The DRAM, Vol. 18(7) – Parental alcohol use and its impact on children


There are several risk factors that influence adolescent alcohol use, one of them being observed parental behaviors. In the United States, one out of four minors are introduced to alcohol use by a family member. Similarly, in Mexico, sixty percent of individuals aged 18-65 have a parent who routinely drinks. Adolescent exposure to alcohol use increases the probability that a person will develop a substance use problem in the future. This week, The DRAM reviews a study by Raquel Mondragón Gómez and colleagues that assessed whether parental alcohol consumption puts students at greater risk for binge drinking and developing alcohol dependence.

What was the research question?
Is perceived parental alcohol use associated with adolescent binge drinking or alcohol dependence?

What did the researchers do?
In 2014, the researchers conducted a secondary analysis of the National Survey of Student Drug Use, which surveyed 114,364 junior high and high school students from the 32 states of Mexico using random, representative, stratified, systematic cluster sampling. In this in-classroom survey, students responded to items related to sociodemographics, their binge drinking and alcohol dependence (if applicable), and their perceptions of their parents’ binge drinking and problematic alcohol use. The researchers used logistic regression models to explore whether problematic parental alcohol use, parental binge drinking, or any of the sociodemographic factors were associated with student binge drinking or alcohol dependence.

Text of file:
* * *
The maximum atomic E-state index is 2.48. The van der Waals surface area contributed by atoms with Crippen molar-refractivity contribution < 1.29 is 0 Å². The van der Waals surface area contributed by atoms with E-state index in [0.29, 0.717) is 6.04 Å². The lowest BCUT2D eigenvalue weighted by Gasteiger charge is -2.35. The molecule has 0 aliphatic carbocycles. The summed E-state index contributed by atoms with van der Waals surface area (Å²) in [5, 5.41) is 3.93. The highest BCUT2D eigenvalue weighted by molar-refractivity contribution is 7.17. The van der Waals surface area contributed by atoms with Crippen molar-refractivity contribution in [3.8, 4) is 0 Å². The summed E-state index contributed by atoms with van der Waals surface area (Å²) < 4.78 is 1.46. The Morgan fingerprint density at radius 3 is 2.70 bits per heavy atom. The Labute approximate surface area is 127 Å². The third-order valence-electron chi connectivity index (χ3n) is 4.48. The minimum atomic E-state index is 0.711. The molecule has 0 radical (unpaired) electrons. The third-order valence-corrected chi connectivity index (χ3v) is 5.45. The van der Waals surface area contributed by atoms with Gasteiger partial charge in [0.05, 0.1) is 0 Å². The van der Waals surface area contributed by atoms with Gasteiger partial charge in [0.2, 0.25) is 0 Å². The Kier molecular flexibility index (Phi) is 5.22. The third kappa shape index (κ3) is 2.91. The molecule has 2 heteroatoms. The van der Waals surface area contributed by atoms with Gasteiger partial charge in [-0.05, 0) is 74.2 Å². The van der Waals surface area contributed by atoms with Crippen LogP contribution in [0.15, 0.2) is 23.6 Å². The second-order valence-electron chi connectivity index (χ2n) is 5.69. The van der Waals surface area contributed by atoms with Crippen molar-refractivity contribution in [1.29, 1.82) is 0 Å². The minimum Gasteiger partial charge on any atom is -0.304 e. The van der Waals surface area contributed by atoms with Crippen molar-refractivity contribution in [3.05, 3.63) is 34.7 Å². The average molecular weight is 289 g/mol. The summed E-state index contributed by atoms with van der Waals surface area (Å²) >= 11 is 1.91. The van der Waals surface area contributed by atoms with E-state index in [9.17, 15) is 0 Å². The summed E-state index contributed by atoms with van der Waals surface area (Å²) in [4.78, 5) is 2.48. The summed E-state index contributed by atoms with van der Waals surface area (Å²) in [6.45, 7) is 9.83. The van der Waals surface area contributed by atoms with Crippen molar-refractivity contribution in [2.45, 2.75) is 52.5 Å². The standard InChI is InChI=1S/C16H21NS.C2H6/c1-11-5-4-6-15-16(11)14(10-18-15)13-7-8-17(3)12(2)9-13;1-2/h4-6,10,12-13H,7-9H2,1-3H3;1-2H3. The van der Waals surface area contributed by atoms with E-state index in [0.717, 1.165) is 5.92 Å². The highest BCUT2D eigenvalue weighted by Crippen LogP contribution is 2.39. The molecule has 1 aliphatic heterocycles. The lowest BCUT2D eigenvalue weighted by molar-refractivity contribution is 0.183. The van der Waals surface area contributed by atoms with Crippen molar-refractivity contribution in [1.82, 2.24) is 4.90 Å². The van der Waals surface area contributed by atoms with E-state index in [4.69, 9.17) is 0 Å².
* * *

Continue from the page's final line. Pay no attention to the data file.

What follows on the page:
What did they find?
Students exposed to parental alcohol use were at greater risk for binge drinking and developing alcohol dependence than students who were not exposed. When mothers and both parents exhibited problematic alcohol use, the subsequent impact of student binge drinking and alcohol dependence was greater than the impact of problematic drinking only on the part of fathers. Also at increased risk were high school boys with high socioeconomic status who were also employed. The Figure provides more detail on these findings.

Figure. Problematic alcohol use by mothers and by both parents were associated with greater risk for students’ binge drinking and potential alcohol dependence, compared to fathers’ problematic alcohol use. Click image to enlarge.

Why do these findings matter?
These findings are similar to those reported in studies conducted in other countries, implying that males who have a familial history of alcohol use are at higher risk for developing their own issues with alcohol. This is especially true when their mothers are the parental figures exhibiting this type of problematic behavior. This suggests that the impact that maternal figures have on the family structure (e.g., raising children and family cohesion) have a greater influence on the child’s behavior and upbringing, highlighting the need for substance use treatment and interventions directed towards maternal figures.

Every study has limitations. What are the limitations in this study?
The variable measuring problematic alcohol use is subject to bias, as it was based on the students’ perceptions of their parents’ alcohol use. In many Mexican families, women might hide their drinking, leading to an underestimation of consumption, whereas fathers might be more open about it, leading to overestimation.

For more information:
The National Institute on Alcohol Abuse and Alcoholism offers tips and resources for people struggling with problem drinking. For additional drinking self-help tools, please visit the BASIS Addiction Resources page

— Nakita Sconsoni, MSW

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